Public editor: Pussy Riot, Ukraine and a Russian in America

Ukraine is turning into the civil war. Source: Reuters

Ukraine is turning into the civil war. Source: Reuters

This week, Sochi had visitors who were arguably more famous than any Olympic athlete, and the world’s attention turned to the deepening crisis in Ukraine.

Every morning, a member of the U.S. team at RBTH files a report on what the American press is writing about Russia. We do this to make sure we are covering stories underreported abroad but also to find angles on reported stories that will take our readers, as our name says, beyond the headlines.

This week, we found ourselves struggling to keep up with the news on two topics most associated with Russia in the U.S. media this week, much less get beyond them. This week, the two dominant Russia-related subjects in the international press were the latest adventures of the punk band Pussy Riot and the disintegrating political situation in Ukraine.

Pussy Riot’s arrival in Sochi, like nearly all of the band’s actions seemed tailor-made to attract attention. This should come as no surprise, considering that some of the group’s best known members spent time at the beginning of their careers with Russia’s performance art collective Voina. And, since their imprisonment and release, one-time band members Maria Alyokhina and Nadezhda Tolokonnikova have attracted rock-star attention wherever they go.

More surprise, however, was the reaction to the band members by the Cossack civilian patrols ostensibly maintaining order in Sochi during the Olympic period. As was well documented by photographs and videos, Cossack militiamen attacked members of the band, who were wearing their trademark bright dresses and balaclavas, with whips and pepper spray.

The international media and the Russian blogosphere exploded.

However, for every writer reporting the incident as straight news, there was another suggesting that the act was staged. One of these was Russian tv reporter Andrei Loshak who pointedly asked why journalists were filming the incident rather than trying to help Pussy Riot fend off their attackers.

RBTH contributed to the discussion with a brief summary of positions of Russian media personalities. For me, the most interesting part of the commentary was that while all the writers condemned the actions of the Cossacks, they did so because they considered it unacceptable to hit women. If the group had been made up of men, would the beating have been ok? I don’t want to speculate as to whether the entire episode was staged or not, but I do think that the group understands the subtleties of media and PR far better than the authorities.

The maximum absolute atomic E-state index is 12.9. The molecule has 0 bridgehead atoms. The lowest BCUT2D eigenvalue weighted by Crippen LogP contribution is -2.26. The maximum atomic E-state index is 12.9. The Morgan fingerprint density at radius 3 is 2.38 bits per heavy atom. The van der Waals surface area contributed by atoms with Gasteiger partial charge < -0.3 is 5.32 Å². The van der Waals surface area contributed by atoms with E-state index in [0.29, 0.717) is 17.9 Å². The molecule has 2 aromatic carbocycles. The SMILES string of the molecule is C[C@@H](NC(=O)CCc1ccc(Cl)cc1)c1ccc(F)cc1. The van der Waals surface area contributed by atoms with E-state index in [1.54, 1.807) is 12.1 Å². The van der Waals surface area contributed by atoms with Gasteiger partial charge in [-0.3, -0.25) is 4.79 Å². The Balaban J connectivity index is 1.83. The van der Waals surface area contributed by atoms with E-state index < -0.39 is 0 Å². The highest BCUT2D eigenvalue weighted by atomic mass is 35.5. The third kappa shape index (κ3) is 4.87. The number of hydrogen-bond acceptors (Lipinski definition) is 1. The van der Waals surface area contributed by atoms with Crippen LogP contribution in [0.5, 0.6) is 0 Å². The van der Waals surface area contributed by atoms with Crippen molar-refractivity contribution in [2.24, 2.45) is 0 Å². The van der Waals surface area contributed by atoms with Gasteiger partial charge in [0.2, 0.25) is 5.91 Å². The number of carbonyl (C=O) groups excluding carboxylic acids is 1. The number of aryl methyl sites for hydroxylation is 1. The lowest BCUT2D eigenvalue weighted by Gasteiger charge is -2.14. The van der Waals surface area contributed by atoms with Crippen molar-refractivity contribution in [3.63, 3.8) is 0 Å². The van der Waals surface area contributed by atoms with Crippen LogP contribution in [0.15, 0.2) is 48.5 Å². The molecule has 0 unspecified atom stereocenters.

In the words of one of our Facebook fans, 

Pussy Riot 2, Kremlin 0.

The beating of Pussy Riot was perhaps the only thing that could distract the world’s attention from the situation in Ukraine, where a conflict between government authorities and protestors is threatening to escalate into civil war. It is RBTH policy to walk a very fine line on Ukraine. While many international readers tend to closely associate Ukraine with Russia, they are two separate countries and we feel very strongly that as Russia Beyond the Headlines, we should not comment on the rapidly evolving situation in Ukraine unless there is a Russian angle. This has resulted in our coverage having more statements by Russian officials than is usual on our site.

We did republish a thoughtful opinion by Fyodor Lukyanov about the situation, which helped balance the coverage.

Our audience has reacted with emotion to the news coming out of Kiev, and with more hostility towards each other than I have seen before in our comments. More than any other topic we have covered, reaction to Ukraine has provoked a number of comments that were distinctly anti-Russian and anti-American. I have noted in this column before the high level of discourse among those who comment on our stories, and I would encourage our readers to consider what their comments contribute to the overall conversation before posting.

Finally, again this week, one of the most popular stories on our site was a blog by one of our editors. Vsevelod Pulya’s account of his internship last fall with the Denver Post led several readers to recall their own experience with stereotypes.

One of the most memorable parts of Vsevelod’s story to me was his interview with the editor of the Denver Post, who encouraged young journalists to have empathy for their subjects. This is part of what we are trying to do at RBTH – to help readers stop looking at Russia as “the other” and show how, despite our differences, much of what we experience is the same. 

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